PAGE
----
Intermittent claudication is characterized by pain in the blood vessels of the arms and legs. It happens when there is not enough blood flowing through. This condition is most noticeable during exercise, but as the condition progresses, it may start to occur while the patient is at rest as well. Intermittent claudication is not usually considered a disease; rather, it is a symptom of several diseases, specifically those that restrict blood flow in some way. The good news is intermittent claudication is treatable, and most of the treatment options are in the hands of the patient.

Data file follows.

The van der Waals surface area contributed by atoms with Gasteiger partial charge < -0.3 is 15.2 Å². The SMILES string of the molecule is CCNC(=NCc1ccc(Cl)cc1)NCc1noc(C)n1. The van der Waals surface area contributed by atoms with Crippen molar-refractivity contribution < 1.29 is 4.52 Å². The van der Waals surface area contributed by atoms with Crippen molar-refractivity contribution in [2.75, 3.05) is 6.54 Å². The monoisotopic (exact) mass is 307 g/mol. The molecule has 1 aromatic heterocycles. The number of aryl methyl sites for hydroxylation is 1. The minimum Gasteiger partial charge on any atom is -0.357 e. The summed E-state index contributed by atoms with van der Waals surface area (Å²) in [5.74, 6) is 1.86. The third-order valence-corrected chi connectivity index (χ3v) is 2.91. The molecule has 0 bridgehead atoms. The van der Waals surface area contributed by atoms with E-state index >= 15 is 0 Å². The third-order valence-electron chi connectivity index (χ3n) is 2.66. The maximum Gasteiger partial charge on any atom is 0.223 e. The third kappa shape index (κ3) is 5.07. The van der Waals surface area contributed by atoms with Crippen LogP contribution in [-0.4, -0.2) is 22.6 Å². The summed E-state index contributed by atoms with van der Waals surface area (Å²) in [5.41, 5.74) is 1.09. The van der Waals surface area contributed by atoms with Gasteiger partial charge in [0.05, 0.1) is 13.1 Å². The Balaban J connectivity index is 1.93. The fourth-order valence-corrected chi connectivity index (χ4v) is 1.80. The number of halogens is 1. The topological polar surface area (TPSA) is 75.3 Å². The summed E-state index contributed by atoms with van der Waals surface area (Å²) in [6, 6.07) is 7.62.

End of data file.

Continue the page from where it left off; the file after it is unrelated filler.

Even though exercising tends to set off claudication pain, it is important for a patient with intermittent claudication to exercise regularly. Exercise helps in the long run because it improves cardiovascular health. This, in turn, leads to better blood flow and less claudication. Someone who is new to exercise should start slowly, such as beginning by walking for thirty minutes a day. Swimming and working out on a stationary bike are some great low-impact exercises as well. Overweight and obese patients should not do high-impact exercises such as running and plyometrics immediately because these activities can put a lot of pressure on their joints. Exercise can seem like torture at first for individuals who are out of shape, but it gets better over time. The key is consistency. Exercise does not have to be intense, but it should be done regularly.